Are Aquarium UV Filters Worth It?

The short answer is yes and no. From my own personal experience, I have not used a UV filter on my shark pond – which I have had set up for about 9 years now. However, when I was breeding Seahorses in our aquaculture facility, we used them on our fry tanks in order to eliminate diseases. I have also seen them being used on outdoor ponds in order to prevent algae blooms. Some people suggest that the beneficial bacteria are not harmed by uv sterilizers, claiming that this type of bacteria only colonizes in or on the substrate or rock structures. However, others suggest that some do live in the water column and that uv sterilizers being used on a constant basis can be harmful to your overall population of beneficial bacteria in your aquarium. So who is right? Well, I think it’s a little bit of both. I’ll speak from my personal experience and then you can feel free to share yours and we can all discuss this topic in the comments section of this blog post.

So from my experience In the Seahorse fry rearing tanks in our aquaculture facility, the water conditions were difficult to keep in a high quality state. This was due to the Phytoplankton and Zooplankton that were being added in order to feed the growing baby Seahorses several times per day. In that specific case, the UV sterilizer was used in order to eliminate any bacteria that would grow as a result of the excess nutrients from the food that the baby Seahorses were being fed. It worked great for this particular application.

Image Source: Erica Fischer/

Let’s take a look at what the aquarium UV filter does next before we determine what type of applications it should potentially be used for. A UV Sterilizer will eliminate any bacteria that is free floating in the water column. As we discussed, this can include beneficial bacteria if it is in the water column. While the majority of the beneficial bacteria live in your aquarium’s substrate, rock structures and biological filtration system, there are still some that live in the water column.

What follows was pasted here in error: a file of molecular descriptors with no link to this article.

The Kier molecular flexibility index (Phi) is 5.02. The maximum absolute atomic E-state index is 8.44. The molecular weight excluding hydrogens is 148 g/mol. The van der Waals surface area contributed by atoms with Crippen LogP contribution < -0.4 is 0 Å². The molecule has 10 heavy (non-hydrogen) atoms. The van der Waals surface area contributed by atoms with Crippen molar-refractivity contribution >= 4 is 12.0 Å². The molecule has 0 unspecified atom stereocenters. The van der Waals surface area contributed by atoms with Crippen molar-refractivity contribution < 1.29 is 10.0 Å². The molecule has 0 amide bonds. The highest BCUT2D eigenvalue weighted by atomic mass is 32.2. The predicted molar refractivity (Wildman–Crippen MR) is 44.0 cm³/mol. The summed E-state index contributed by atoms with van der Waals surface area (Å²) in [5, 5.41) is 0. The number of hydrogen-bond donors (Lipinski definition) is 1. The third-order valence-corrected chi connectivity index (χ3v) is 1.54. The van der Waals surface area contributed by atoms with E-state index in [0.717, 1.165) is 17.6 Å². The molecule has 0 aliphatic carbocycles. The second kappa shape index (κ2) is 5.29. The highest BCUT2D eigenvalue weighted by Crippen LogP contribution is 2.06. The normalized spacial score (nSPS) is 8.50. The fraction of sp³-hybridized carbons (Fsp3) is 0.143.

With that said, if you do add a UV sterilizer to your aquarium, you will need to have a good amount of substrate and biological filtration in order to not feel the effects of the UV sterilizer on the bacteria population. Without enough beneficial bacteria, your aquarium can experience crashes due to a lack of biological filtration.

And this is precisely why I do not use one on my shark pond. They are very large animals that can move the sand and rocks in their pond once in a while, not to mention the sand when they eat off of the substrate. This can dislodge colonies of beneficial bacteria leaving them prone to passing through my filtration system. If I plumbed in a UV Sterilizer, it could kill this bacteria. In large amounts this is not good for the biological filtration system, which I need quite a bit of in order to maintain good water quality in my pond.

For more of a visual of how this works, if you have ever moved your substrate or any structure/decoration in your aquarium, you’ll notice some detritus and then it may result in the water being cloudy for a bit. Once the detritus settles or is removed via an aquarium vacuum, the leftover cloud is the bacteria resettling.

While the sharks don’t make a mess like that too often, it happens from time to time. Fish can do this as well, even little guys like gobies and other species that can stir up the sand looking for food.

Sharks produce a good amount of waste. Having a healthy good bacteria colony is essential to shark keeping success in my opinion. I don’t really think otherwise for any other type of aquarium either. So if you are going to be adding a uv sterilizer to your aquarium, just keep in mind that it should be as far away from being able to zap free swimming bacteria in the water column as possible. If you are breeding fish, here is how I used a uv sterilizer on my Seahorse fry tank.

When I was breeding Seahorses in my aquaculture facility, the Seahorse fry tanks looked like this:

Image Source: Erica Fischer/

Phytoplankton and Zooplankton were added to the main fry tub for the Seahorse fry to eat. That water then slowly made it’s way into the sump. This slow flow is necessary since the Seahorse in general is not a super strong swimmer. It is also necessary in order for the Seahorse fry to have time to eat the Zooplankton. The water from the fry tubs then passes through the filter sock and return pump where it passes through the UV sterilizer before returning to the fry tubs. This allows the UV sterilizer to eliminate the bacteria that the Zooplankon produce as they can foul the water and create all kinds of issues for the Seahorse fry including Vibrio. The fry lived in these tubs for about 2 weeks before they were transferred into their grow out aquariums as you can see one group of them in one of these tanks pictured below.

Image Source: Erica Fischer/

So it worked very well for this application. And now, I’ll pass the question off to you: What type of system do you use a UV sterilizer on and have you found it to be worth it? Also, let me know where you plumbed in in your system and how close or far away it is from your biological filter.

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